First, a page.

The current featured article is authored by Mary Jane Smith, PhD, RN, FAAN and Joyce J. Fitzpatrick, PhD, MBA, RN, FAAN, titled “Perspectives on the Unitary Transformative PersonEnvironment-Health Process for the Knowledge Base of Nursing” . This article, along with others in the current ANS issue, will form a basis for discussion at a conference to be held March 20-21st at Case Western Reserve University Frances Payne Bolton School of Nursing.  The conference will be focused on exploring the knowledge base for nursing, and will commemorate the first nursing theory conferences held in 1967, 68 and 69.  The theme of the conference is “Nursing Theory: A 50 Year Perspective, Past and Future”  At the conference, participants will be doing exactly what the title of this post calls for – exploring the knowledge base of nursing. In this current featured article, the authors focus on a unitary-transformative perspective – one of a number of perspectives that contribute to the development of knowledge that informs and shapes nursing practice.  Download your copy of this article while it is featured – and come back here to share your comments and reflections!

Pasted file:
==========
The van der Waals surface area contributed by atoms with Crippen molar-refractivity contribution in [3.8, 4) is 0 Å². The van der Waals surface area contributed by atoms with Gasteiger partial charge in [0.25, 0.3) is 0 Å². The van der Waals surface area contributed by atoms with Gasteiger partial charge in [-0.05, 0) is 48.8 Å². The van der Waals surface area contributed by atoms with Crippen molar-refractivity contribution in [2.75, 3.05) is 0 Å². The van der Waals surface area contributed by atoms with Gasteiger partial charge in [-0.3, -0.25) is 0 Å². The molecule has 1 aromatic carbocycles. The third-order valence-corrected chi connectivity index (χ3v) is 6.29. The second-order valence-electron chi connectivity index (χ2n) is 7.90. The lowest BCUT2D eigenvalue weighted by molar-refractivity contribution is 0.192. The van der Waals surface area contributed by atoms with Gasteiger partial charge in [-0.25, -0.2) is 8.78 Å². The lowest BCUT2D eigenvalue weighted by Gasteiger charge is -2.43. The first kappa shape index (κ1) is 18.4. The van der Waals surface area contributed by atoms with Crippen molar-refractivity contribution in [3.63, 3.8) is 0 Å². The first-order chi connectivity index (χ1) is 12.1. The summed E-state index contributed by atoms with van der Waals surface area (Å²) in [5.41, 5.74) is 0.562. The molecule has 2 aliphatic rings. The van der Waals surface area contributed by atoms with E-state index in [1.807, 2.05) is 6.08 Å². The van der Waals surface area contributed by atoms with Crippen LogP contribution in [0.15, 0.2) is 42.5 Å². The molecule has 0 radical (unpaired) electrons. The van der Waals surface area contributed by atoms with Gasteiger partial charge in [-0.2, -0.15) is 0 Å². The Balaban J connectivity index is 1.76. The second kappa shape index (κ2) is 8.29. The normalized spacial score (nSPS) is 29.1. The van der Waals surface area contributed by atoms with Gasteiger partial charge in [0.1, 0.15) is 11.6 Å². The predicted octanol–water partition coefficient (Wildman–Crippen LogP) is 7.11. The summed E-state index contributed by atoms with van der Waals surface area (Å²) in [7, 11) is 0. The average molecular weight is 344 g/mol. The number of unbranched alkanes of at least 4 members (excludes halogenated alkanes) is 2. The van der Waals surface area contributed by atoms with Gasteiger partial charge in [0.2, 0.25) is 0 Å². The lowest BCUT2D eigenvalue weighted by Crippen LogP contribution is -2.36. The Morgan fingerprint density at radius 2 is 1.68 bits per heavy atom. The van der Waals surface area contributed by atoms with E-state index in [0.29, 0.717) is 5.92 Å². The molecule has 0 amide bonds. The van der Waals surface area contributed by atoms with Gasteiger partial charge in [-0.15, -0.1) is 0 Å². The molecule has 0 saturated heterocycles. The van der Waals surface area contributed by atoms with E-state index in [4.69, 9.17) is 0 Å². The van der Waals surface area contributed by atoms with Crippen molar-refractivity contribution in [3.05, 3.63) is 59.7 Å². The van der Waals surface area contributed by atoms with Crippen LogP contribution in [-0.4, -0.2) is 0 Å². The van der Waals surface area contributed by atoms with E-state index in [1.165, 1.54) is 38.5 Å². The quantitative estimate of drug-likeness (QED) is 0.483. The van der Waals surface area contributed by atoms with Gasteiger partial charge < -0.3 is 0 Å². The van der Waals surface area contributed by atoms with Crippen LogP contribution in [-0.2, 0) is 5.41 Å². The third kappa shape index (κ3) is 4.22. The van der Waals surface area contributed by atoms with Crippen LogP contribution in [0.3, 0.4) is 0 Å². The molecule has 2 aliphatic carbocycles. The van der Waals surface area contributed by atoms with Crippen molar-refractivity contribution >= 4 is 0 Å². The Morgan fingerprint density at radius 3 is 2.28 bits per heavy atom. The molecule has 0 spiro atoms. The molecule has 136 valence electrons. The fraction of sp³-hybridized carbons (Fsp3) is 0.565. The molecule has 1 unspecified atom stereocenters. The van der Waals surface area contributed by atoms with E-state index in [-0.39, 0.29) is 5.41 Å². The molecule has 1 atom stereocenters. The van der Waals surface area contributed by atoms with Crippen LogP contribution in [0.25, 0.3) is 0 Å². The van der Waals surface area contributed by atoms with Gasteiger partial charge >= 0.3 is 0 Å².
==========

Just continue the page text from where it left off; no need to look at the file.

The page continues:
The Future of Nursing

The current ANS featured article is titled “Nursing Knowledge in the 21st Century: Domain-Derived and Basic Science Practice-Shaped” authored by one of nursing’s best known scholars – Callista Roy, PhD, RN, FAAN. In this article Dr. Roy proposes a path forward for nursing that is clear, well-defined and vital to the future of nursing and healthcare. We invite you to download this article while it is featured and share your comments here – let us know your vision for the future!  Dr. Roy sent this message for ANS readers about her work:

Callista Roy